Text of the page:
Tropical island living
Why go on holiday to Barbados?
Barbados has everything a holidaymaker could expect from a tropical
island. Miles of white sandy beaches, the calm Caribbean, the dramatic
Atlantic, a lush interior, bustling nightlife and spicy local food.
How much does it cost?
All-inclusive holidays are very popular. Prices do vary quite
considerably but expect to pay from about £750 upwards a week. Flights
only can be bought from about £350. If you turn up with nowhere to
stay, the tourist office at the airport can almost certainly find you
somewhere in whatever price range you choose.
When should I go?
Barbados is a year-round destination. Christmas and New Year are
relatively rain-free and therefore the most popular. Temperatures range
from 70F-83F (21C-28C).
February and May are the driest months and July is the wettest with an average of 18 days rain.
However, it's worth visiting in July to witness the colourful Crop-Over
Festival which marks the end of the sugarcane harvest. It starts
mid-July and continues for three weeks.
Located in Christ Church, Plum
Tree Club offers an outdoor pool and a tennis court. These fully
equipped apartments are located right on a 9-hole golf course.
Each apartment here includes a TV, balcony and a full equipped
kitchen with a fridge, oven, stove and microwave. Free WiFi is
available throughout and the bedroom has air-conditioning.
At Plum Tree Club you will find a garden and barbecue facilities.
Other facilities like a vending machine are offered.
The beach is just 800 metres away, with a free shuttle service 4
times a day offered by the property. Grantley Admas International
Airport can be reached in a 20-minute drive
Area: 430 sq km (166 sq mi)
Capital city: Bridgetown (pop 7500)
Barbados is a distorted pear-shaped island lying
2585km (1610mi) southeast of Miami and 860km (535mi) northeast of
Caracas, Venezuela. It's about the size of a large US city. The western
coast has white-sand beaches and calm turquoise waters, while the
cliff-lined Atlantic eastern coast is much more turbulent. Coral reefs
surround most of the island. Over eons the buildup of coral on
sedimentary rocks has created the bulk of the island. Water permeates
its soft coral cap, creating underground
streams, springs and limestone caverns. The most notable of the
caverns, Harrison's Cave, is one of the island's leading tourist
The best time to go to Barbados is during the
cooler, drier months of late winter and early spring (February to May).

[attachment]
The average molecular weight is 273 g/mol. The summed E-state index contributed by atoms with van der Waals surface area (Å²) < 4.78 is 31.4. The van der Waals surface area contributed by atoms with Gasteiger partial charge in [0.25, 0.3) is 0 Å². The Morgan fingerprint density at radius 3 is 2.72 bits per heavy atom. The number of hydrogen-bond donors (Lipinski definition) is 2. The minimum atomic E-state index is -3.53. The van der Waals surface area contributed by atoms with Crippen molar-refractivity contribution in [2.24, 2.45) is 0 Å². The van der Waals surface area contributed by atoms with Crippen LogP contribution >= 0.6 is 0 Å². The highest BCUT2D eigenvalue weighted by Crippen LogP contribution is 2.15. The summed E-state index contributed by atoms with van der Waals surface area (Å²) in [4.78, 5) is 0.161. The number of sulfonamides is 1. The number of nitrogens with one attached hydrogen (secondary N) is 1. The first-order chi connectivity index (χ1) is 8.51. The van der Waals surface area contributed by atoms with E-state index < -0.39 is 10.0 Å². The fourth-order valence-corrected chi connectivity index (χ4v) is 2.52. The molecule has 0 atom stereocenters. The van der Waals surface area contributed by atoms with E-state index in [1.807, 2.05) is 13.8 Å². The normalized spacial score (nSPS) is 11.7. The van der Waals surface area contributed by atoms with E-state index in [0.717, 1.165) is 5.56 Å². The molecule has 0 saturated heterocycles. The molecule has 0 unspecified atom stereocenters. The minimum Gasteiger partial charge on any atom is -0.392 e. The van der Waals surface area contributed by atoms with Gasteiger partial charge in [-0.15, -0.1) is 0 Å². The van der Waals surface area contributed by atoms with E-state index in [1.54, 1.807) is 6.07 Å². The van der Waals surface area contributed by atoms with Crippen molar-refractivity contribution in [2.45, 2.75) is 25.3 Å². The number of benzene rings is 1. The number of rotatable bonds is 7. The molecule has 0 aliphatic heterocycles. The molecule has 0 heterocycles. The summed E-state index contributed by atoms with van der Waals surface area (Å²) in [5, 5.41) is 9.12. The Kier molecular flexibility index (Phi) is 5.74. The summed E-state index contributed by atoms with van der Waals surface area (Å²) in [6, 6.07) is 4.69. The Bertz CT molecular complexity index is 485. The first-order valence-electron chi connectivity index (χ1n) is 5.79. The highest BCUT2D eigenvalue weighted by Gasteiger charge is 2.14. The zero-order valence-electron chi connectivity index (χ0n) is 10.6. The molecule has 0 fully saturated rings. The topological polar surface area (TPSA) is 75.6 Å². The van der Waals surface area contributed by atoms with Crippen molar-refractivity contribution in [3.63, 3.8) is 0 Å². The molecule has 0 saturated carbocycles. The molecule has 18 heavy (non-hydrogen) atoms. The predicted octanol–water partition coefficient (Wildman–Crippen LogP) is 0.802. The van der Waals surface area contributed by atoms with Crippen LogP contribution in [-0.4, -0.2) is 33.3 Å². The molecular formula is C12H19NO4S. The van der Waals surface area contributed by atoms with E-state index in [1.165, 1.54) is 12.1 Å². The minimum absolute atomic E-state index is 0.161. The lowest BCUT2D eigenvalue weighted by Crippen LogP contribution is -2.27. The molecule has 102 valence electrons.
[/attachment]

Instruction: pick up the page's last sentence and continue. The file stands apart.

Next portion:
Keep in mind that this is also the peak tourist season when prices are
higher and places most crowded.
The capital of Barbados is a busy commercial
city set on Carlisle Bay, the island's only natural harbor. It's an
architectural hodgepodge of modern and colonial, with side streets
leading off into residential neighborhoods sprinkled with rum shops and
chattel houses. True to the island's British heritage, there are
monumental obelisks, gothic parliament buildings, and a large Anglican cathedral. Military history buffs should head to the Barbados Garrison,
the 17th-century base of the British Windward and Leeward Islands
Command. It has a museum, fortifications, brigs and cannons a-plenty.
It's the oldest town in Barbados,
but you'd hardly know it from its modern appearance. Founded in the
1620s, Holetown is now a major cog in the island's tourism machine. You
can absorb some of the town's history at St James Church,
a 19th-century structure that still has traces of its 17th-century
past, including a bell inscribed with the name of King William.
Along the southwestern coast there's a cluster of small, low-key towns
with excellent beaches that provide much of the island's low to
mid-range accommodations. St Lawrence, about 15km (9mi) southeast of
Bridgetown, is the liveliest, offering plenty of opportunities to
boogie down or fill up on flying fish. Dover Beach, the town strand, has powdery white sand. A few minutes' walk west along the beach at low tide brings you to the towns of Worthing and Hastings,
which have interesting local crafts and lovely white-sand beaches.
Grooving with the turtles in paradise
Before a Bajan banquet of epic proportions, a turtle is the last thing you'd expect as an aperitif.
But looking down from our candlelit table at Barbados's most spectacular restaurant The Cliff, that's exactly what we saw.
Hauling itself out of the moonlit Caribbean Sea on to the spotless dusk
beach, with its protruding ET-like head and leathery flippers, there it
Two days later, we were closer still; gazing through snorkel masks a
short paddle from Paynes Bay as the beautiful ocean giants wallowed
just yards beneath us.
Of course, turtles are far from the only thing worth admiring on the
eternally popular - and quintessentially British - tropical island.
The fine coral sands are legendary, the salmon-pink sunsets
breathtaking and the sunshine almost eternal. Yet the day we checked
into the all-inclusive Almond Beach Club, the sun was taking a breather
behind some clouds darker than the local rum.
Twenty-four hours of incessant rain later, it reappeared to shed a golden glow on our west coast retreat.
Bang next door to the celebrity haunt Sandy Lane, Almond Beach is a
favourite with UK stars including Martine McCutcheon and Lisa Faulkner.
But the A-list action was in full swing 200 yards down the coast.
Manchester United winger Ryan Giggs was in Barbados for the wedding of
his pal, Liverpool's Danny Murphy, and was enjoying some late afternoon
jet-skiing with his wife Stacey and Murphy's actress fiancee Joanna
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